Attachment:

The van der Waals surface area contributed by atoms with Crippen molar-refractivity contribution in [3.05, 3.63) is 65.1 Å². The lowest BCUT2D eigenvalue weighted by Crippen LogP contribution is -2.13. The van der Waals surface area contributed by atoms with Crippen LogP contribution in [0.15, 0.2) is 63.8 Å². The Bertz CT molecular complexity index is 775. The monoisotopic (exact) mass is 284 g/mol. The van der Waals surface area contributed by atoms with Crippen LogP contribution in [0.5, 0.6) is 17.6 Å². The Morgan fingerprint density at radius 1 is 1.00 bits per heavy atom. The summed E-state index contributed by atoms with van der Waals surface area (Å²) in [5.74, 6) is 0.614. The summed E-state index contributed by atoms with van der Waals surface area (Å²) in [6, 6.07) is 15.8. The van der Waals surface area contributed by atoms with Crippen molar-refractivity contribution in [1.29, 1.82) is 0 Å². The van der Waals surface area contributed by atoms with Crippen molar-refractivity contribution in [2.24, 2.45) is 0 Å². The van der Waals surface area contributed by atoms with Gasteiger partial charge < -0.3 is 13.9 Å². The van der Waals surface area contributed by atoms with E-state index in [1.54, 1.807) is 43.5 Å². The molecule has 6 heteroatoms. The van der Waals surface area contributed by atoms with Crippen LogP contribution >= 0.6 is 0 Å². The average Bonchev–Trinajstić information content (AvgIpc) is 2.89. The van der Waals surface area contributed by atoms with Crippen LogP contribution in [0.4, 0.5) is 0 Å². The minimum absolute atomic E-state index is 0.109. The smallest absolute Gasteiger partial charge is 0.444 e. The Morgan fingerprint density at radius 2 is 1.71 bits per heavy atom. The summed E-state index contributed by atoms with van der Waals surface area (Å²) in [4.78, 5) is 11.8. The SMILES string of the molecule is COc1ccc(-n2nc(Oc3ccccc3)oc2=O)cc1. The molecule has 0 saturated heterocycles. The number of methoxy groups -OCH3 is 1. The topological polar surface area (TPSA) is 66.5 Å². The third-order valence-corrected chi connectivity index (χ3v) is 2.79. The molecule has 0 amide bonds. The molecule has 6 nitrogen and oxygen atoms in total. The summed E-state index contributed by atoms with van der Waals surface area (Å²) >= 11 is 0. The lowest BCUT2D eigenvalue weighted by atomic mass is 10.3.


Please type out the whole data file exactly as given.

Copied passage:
The van der Waals surface area contributed by atoms with Crippen molar-refractivity contribution in [3.05, 3.63) is 65.1 Å². The lowest BCUT2D eigenvalue weighted by Crippen LogP contribution is -2.13. The van der Waals surface area contributed by atoms with Crippen LogP contribution in [0.15, 0.2) is 63.8 Å². The Bertz CT molecular complexity index is 775. The monoisotopic (exact) mass is 284 g/mol. The van der Waals surface area contributed by atoms with Crippen LogP contribution in [0.5, 0.6) is 17.6 Å². The Morgan fingerprint density at radius 1 is 1.00 bits per heavy atom. The summed E-state index contributed by atoms with van der Waals surface area (Å²) in [5.74, 6) is 0.614. The summed E-state index contributed by atoms with van der Waals surface area (Å²) in [6, 6.07) is 15.8. The van der Waals surface area contributed by atoms with Crippen molar-refractivity contribution in [1.29, 1.82) is 0 Å². The van der Waals surface area contributed by atoms with Crippen molar-refractivity contribution in [2.24, 2.45) is 0 Å². The van der Waals surface area contributed by atoms with Gasteiger partial charge < -0.3 is 13.9 Å². The van der Waals surface area contributed by atoms with E-state index in [1.54, 1.807) is 43.5 Å². The molecule has 6 heteroatoms. The van der Waals surface area contributed by atoms with Crippen LogP contribution >= 0.6 is 0 Å². The average Bonchev–Trinajstić information content (AvgIpc) is 2.89. The van der Waals surface area contributed by atoms with Crippen LogP contribution in [0.4, 0.5) is 0 Å². The minimum absolute atomic E-state index is 0.109. The smallest absolute Gasteiger partial charge is 0.444 e. The Morgan fingerprint density at radius 2 is 1.71 bits per heavy atom. The summed E-state index contributed by atoms with van der Waals surface area (Å²) in [4.78, 5) is 11.8. The SMILES string of the molecule is COc1ccc(-n2nc(Oc3ccccc3)oc2=O)cc1. The molecule has 0 saturated heterocycles. The number of methoxy groups -OCH3 is 1. The topological polar surface area (TPSA) is 66.5 Å². The third-order valence-corrected chi connectivity index (χ3v) is 2.79. The molecule has 0 amide bonds. The molecule has 6 nitrogen and oxygen atoms in total. The summed E-state index contributed by atoms with van der Waals surface area (Å²) >= 11 is 0. The lowest BCUT2D eigenvalue weighted by atomic mass is 10.3.